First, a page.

Domain organisation

Below is a listing of the unique domain organisations or architectures in which this domain is found. More...

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Pfam Clan

This family is a member of clan SHS2 (CL0319), which has the following description:

SHS2 is a novel domain with a simple fold containing a core of 3 strands, forming a curved sheet, and a single helix in a strand-helix-strand-strand (SHS2) configuration [1]. SHS2 is found in the bacterial cell division ATPase FtsA, the archaeo-eukaryotic RNA polymerase subunit Rpb7p, the GyrI superfamily, and the uncharacterized MTH1598/Tm1083-like proteins [1]. The fold exists as single copy versions in FtsA (where it is inserted into the RNAseH fold), Rbp7p and Dodecin [1]. It is found as a diad in the GyrI superfamily. In MTH1598/Tm1083-like proteins two copies of SHS2 are found with one inserted into another [1]. The single-copy versions in FtsA and Rbp7 mediate protein–protein interactions, while the one in Dodecin is a small molecule binding domain. The GyrI also binds small molecule, while the MTH1598 is predicted to be enzymatic [1].

The clan contains the following 7 members:

Archease Cass2 Dodecin GyrI-like SHS2_FTSA SHS2_Rpb7-N SOUL

Alignments

We store a range of different sequence alignments for families. As well as the seed alignment from which the family is built, we provide the full alignment, generated by searching the sequence database using the family HMM. We also generate alignments using four representative proteomes (RP) sets, the NCBI sequence database, and our metagenomics sequence database. More...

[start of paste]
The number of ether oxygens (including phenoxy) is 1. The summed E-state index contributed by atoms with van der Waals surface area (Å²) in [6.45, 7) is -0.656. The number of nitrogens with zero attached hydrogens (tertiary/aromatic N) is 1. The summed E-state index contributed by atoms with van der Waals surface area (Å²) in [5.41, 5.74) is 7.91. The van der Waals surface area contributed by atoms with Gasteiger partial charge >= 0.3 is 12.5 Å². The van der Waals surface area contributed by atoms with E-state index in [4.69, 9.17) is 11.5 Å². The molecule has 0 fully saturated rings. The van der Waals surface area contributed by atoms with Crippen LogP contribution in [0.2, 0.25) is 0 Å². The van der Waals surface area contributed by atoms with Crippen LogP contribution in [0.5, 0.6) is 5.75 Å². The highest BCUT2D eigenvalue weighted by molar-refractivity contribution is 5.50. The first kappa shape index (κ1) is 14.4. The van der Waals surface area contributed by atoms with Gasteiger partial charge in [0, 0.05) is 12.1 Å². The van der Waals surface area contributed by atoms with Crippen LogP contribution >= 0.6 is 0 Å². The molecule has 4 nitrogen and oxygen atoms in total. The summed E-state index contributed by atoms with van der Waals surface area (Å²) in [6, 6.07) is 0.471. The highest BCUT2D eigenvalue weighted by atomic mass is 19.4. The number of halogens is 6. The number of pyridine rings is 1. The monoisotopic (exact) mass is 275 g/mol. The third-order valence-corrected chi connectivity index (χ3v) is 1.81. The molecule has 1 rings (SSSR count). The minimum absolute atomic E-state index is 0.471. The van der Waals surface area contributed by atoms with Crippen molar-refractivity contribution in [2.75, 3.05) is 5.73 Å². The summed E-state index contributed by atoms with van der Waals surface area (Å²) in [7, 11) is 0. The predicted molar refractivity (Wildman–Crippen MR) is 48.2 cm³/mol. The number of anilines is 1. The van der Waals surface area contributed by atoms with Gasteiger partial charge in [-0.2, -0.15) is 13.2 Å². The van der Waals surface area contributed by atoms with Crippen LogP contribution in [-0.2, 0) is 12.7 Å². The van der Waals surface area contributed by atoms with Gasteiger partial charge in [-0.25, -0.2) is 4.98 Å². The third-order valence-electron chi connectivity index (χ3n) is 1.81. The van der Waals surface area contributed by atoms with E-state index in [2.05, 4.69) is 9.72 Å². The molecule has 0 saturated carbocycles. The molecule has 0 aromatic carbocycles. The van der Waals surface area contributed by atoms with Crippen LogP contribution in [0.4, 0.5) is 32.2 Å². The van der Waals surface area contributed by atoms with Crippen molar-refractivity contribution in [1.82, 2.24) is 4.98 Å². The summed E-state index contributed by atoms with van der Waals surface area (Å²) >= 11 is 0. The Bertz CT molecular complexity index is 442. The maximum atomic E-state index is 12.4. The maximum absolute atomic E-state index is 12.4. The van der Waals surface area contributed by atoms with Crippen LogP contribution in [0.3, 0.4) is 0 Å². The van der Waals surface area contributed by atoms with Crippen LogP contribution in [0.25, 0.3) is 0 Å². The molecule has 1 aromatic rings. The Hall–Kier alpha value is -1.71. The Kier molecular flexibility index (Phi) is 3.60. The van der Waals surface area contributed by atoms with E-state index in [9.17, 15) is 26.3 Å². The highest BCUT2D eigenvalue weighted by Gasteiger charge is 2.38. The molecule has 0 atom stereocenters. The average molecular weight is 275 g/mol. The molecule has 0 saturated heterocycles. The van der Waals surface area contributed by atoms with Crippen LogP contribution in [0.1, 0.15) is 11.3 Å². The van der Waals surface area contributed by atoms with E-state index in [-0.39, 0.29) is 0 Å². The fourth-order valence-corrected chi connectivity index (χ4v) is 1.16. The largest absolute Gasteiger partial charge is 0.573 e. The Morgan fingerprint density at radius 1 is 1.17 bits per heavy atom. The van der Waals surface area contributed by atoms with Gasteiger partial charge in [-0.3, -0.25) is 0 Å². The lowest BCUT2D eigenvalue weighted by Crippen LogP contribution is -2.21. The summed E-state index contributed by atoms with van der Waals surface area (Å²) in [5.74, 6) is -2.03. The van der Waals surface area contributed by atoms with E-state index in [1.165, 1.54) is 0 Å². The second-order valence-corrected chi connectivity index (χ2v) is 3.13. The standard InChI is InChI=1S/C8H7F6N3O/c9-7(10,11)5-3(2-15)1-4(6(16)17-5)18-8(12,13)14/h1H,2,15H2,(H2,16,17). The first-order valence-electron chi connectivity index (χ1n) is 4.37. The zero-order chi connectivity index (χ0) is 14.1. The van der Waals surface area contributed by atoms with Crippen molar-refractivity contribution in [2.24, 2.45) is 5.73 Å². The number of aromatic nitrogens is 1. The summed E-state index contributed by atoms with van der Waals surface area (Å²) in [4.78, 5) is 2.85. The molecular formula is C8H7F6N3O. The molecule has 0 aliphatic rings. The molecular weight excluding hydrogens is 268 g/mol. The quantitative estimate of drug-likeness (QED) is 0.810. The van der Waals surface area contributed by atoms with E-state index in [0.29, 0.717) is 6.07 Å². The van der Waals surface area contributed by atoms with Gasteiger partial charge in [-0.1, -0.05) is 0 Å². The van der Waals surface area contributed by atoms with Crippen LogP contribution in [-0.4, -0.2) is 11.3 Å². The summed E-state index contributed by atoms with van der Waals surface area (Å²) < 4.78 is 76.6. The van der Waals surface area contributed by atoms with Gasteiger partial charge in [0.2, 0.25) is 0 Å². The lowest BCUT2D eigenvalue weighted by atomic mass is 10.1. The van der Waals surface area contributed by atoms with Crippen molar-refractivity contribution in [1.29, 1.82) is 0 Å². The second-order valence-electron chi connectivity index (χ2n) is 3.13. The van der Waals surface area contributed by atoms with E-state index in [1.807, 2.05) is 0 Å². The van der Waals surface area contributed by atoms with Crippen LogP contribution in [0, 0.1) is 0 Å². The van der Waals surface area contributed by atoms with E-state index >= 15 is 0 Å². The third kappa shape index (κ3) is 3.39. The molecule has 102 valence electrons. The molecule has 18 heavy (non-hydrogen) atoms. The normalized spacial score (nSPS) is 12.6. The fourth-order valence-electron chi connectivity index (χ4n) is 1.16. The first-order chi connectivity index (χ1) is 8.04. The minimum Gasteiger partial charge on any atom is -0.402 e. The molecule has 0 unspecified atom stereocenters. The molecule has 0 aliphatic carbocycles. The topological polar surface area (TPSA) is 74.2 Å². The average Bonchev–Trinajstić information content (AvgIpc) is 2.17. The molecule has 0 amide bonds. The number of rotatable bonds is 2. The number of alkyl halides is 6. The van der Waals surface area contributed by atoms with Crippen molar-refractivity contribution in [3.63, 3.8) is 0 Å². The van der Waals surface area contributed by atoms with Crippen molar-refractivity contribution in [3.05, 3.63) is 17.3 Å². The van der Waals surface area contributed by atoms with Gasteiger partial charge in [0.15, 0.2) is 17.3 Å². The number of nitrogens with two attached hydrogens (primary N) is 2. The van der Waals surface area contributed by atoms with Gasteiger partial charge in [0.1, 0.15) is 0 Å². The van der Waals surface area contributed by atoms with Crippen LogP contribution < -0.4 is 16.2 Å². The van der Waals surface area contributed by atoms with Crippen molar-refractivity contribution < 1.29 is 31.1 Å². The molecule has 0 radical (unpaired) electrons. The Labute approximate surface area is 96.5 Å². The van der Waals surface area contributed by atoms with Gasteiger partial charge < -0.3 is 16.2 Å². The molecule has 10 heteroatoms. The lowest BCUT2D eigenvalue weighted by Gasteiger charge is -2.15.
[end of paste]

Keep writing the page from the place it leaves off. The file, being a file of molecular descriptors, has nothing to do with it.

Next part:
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We make a range of alignments for each Pfam-A family. You can see a description of each above. You can view these alignments in various ways but please note that some types of alignment are never generated while others may not be available for all families, most commonly because the alignments are too large to handle.

  Seed
(80)
Full
(611)
Representative proteomes NCBI
(516)
Meta
(39)
RP15
(69)
RP35
(170)
RP55
(227)
RP75
(255)
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Key: ✓ available, x not generated, not available.

Format an alignment

  Seed
(80)
Full
(611)
Representative proteomes NCBI
(516)
Meta
(39)
RP15
(69)
RP35
(170)
RP55
(227)
RP75
(255)
Alignment:
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Sequence:
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We make all of our alignments available in Stockholm format. You can download them here as raw, plain text files or as gzip-compressed files.

  Seed
(80)
Full
(611)
Representative proteomes NCBI
(516)
Meta
(39)
RP15
(69)
RP35
(170)
RP55
(227)
RP75
(255)
Raw Stockholm Download   Download   Download   Download   Download   Download   Download   Download  
Gzipped Download   Download   Download   Download   Download   Download   Download   Download  

You can also download a FASTA format file containing the full-length sequences for all sequences in the full alignment.